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Architecture & Design

Rediscovering Connections and Experiences Through Design

When it comes to the future office, Gensler executive Cindy Simpson says think health centers, libraries, and design that includes locally-sourced materials, art, and motifs.
By Cindy Simpson |
Frisco Public Library West Entry by Gensler

As we mark a full year spent hunkered down at home, one thing is abundantly clear: We miss each other.

Our workplaces, schools, restaurants, stadiums and more, are not just places to inhabit. What we recognize now, more than ever, is the true value of commercial real estate lies in bringing people together for shared experiences, such as attending a client meeting at the office or cheering on the hometown team on game day. This is also the theme of Gensler’s new trends report, Design Forecast/Reconnect: Design Strategies for a Post-Covid World. It outlines our holistic approach for the buildings and spaces in which we live, work, and play, emphasizing connectivity, wellness, and social equity.

Redefining Workplaces and Office Buildings
Cindy Simpson, Gensler Dallas

There is an ongoing debate about the future of the office, but we know it is still relevant. Workers with bustling households need a space for focused work, while younger ones are looking for the informal mentorship that comes from exposure to senior-level coworkers. Others may also need the office for strong internet access. Moreover, the workplace is where employees get to socialize and participate in the company culture.

How this will all actually function when we return to the workplace remains to be seen. But with more than half of all workers opting for a hybrid work schedule per Gensler’s recent Work From Home survey, the question becomes what will make people want to leave their homes and come into the office.

Moving forward, these spaces need to be experience-driven and flexible, adapting to the employee’s needs of the day, such as a client presentation or huddle space for a team brainstorm. This also includes the implementation of digital technologies to ensure a seamless integration between physical and virtual experiences, for example, providing mobile apps that coordinate building check-ins, room reservations, and lunch orders.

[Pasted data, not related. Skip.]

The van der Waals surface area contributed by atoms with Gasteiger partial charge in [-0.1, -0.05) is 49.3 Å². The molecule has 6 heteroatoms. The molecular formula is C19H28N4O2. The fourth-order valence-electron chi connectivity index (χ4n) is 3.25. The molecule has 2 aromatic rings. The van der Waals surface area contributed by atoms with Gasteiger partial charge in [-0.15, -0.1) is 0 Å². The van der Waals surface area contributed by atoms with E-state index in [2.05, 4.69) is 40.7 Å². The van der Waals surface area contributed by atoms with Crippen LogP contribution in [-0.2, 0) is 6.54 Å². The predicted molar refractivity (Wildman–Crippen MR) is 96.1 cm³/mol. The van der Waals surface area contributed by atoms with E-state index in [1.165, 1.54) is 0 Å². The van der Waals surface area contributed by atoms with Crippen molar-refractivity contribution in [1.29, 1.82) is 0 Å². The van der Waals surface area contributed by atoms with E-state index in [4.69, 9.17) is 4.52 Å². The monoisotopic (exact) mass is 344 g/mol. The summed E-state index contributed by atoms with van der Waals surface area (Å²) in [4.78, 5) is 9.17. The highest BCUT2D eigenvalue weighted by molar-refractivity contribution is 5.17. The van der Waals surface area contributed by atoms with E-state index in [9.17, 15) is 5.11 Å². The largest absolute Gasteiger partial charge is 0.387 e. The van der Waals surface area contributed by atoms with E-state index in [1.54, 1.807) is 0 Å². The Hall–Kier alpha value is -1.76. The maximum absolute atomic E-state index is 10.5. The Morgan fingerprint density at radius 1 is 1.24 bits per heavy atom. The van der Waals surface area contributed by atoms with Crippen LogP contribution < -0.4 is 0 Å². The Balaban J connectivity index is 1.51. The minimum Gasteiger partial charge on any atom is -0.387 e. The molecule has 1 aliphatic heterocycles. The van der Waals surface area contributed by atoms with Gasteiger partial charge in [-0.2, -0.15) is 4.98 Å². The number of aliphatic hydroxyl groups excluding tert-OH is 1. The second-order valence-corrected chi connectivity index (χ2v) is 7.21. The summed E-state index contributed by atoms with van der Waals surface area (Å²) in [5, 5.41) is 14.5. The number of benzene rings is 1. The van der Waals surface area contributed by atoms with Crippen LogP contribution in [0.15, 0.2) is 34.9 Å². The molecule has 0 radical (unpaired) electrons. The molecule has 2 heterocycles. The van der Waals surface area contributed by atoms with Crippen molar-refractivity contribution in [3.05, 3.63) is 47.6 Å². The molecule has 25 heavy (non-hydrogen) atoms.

Office buildings must also evolve with a mix of amenities that go beyond the café and fitness center. On-site health checks, touchless security, enhanced air quality systems, access to natural light, and outdoor spaces now go hand-in-hand in creating healthy buildings. Owners should also look for ways to connect the ground floor to the community and regional culture. Think health centers, libraries, multi-purpose co-working or event spaces, and design that includes locally-sourced materials, art, and motifs. Accommodating new mobility options such as bike and scooter racks, electric vehicle charging, and even an influx of delivery vehicles is also critical for a successful, activated building. 

Gensler_Frisco Public Library_Terrace
Frisco Public Library Terrace by Gensler
Designing Welcoming Lifestyle and Community Spaces

Today, our cities, neighborhoods, and recreational spaces can become more open, walkable, and accessible for everyone. Designers are revisiting the 20-Minute neighborhood concept in which commercial, residential and institutional services are all within a 20-minute walk or bike ride. This type of neighborhood would have a range of affordable housing options, grocery stores with fresh food, healthcare clinics, pocket parks, and smaller offices or coworking spaces that enable more people to live closer to their work.

One of our projects that embodies this approach is the Frisco Public Library. Designed as a multi-modal site for the entire city, the library is an airy, light-filled building with classrooms, indoor and outdoor seating areas, and event spaces. It is also a unique adaptive reuse project, transforming a former manufacturing warehouse into a center for learning, cultural programs and focused work that serves all ages and needs.

Efforts are also underway to revitalize central business districts, moving them away from just work-centric activities. We now see more opportunities to open up the area with streetscapes that provide outdoor dining, retail, events and walkability.

As designers, our fulfilment comes from creating places where people find joy and purpose. In the months ahead, we are eagerly looking forward to visiting them in person, alongside all of you.

Cindy Simpson is the Co-Regional Managing Principal of the South Central Region and Co-Managing Director of Gensler Dallas

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